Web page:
Noto

It took a while for the pleasures of Noto to sink in as we sat drinking Aperol in the Piazza XVI Maggio next to the grand neoclassical Teatro Comunale.   Like all Italian cities, it yields its pleasures more in the side streets where there are old decayed palazzi with decorative metalwork balconies and away from the Corso where the tourists were congregated on a hot Easter Monday.   We started with San Francesco, completed in 1745 by Vincenzo Sinatra:-

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Next door is the Museo Civico:-

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Hong Kong Museum of History

My last port-of-call before catching the plane back to London was the Hong Kong Museum of History where I went to see the Radiant Ming exhibition organised under the auspices of the so-called Min Chiu Society (‘I was not born with knowledge, but being fond of antiquity, I am quick to seek it’).   I went on the recommendation of one of my readers (thank you).   No photography or I would have taken photographs of the gold earrings in the shape of a calabash and the bright emerald green of one of the glazes in susancai style (‘three colours not including red’).

This is my last picture of Hong Kong:-

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Hollywood Road

I spent the morning in Hollywood Road.   I had made an appointment to visit the V&A’s collection of silver which is on display at the Liang Yi Museum, a new collection of Ming and Qing dynasty furniture made by a collector who spent his Saturday afternoons in the antique shops when mainland China was being looted.   The collection includes modern works, including a silver tray designed by David Clarke (2004):-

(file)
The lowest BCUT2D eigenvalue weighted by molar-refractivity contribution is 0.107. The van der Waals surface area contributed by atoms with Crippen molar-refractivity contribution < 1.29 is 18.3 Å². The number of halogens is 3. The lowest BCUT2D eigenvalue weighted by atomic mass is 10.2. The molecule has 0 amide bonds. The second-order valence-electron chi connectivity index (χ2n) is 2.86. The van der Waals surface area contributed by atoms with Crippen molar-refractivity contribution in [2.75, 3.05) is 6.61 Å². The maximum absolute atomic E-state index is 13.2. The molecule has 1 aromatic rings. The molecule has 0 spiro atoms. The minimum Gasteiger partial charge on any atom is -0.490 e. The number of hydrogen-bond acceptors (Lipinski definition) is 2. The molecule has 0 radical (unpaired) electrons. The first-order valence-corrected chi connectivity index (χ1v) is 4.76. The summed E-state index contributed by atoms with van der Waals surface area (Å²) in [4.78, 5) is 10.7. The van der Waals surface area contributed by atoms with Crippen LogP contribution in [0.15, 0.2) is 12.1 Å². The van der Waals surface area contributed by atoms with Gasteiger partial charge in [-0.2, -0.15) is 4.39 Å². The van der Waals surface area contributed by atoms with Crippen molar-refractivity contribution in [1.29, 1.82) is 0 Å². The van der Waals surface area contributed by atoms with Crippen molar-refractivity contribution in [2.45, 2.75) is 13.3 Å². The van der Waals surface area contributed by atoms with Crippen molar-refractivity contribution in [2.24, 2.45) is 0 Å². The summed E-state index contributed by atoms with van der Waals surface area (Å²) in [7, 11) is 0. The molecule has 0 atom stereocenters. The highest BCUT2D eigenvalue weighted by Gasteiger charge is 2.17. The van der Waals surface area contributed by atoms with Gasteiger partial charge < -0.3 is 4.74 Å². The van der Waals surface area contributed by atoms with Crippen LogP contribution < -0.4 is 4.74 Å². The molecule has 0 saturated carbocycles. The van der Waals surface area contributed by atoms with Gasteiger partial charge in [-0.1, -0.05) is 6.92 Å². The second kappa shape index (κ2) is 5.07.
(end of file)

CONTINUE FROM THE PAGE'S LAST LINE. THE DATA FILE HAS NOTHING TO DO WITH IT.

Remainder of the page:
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Uli Sigg

I went in search of the collection of Uli Sigg, the Swiss businessman who started collecting Chinese art as the representative of Schindler in the early 1980s, became Swiss ambassador in the mid-1990s and has sold/donated his collection to M+, the Herzog and de Meuron designed museum which is due to open in West Kowloon in 2018.   It’s on display in an exhibition space in Quarry Bay and provides a comprehensive narrative of Chinese art post-Mao.   I liked the early paint box from 1970:-

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And the picture of Mao admiring Duchamp:-

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Antony Gormley RA

I spent the middle part of the day exploring the back streets of Hollywood Road and down into Des Voeux Road in search of works by Antony Gormley which have been installed on a wide range of roof tops, 31 in all, throughout Central Hong Kong.   It’s a lesson in long distance visual exploration, searching out for the distant figures perched on the edge of the tallest landmark buildings:-

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Conrad Shawcross RA

In amongst the colonnades and potted palms in the front lobby of the Peninsula Hotel is a large robot designed by Conrad Shawcross, inspired by the work of Ada Lovelace who wrote an algorithm regarded as the first computer programme.   This evening we had a press launch to celebrate the collaboration, followed by a short musical performance in which the robot did a slow form dance to the sound of a short contemporary opera piece composed by Mira Calix and based on words by Alan Turing:-

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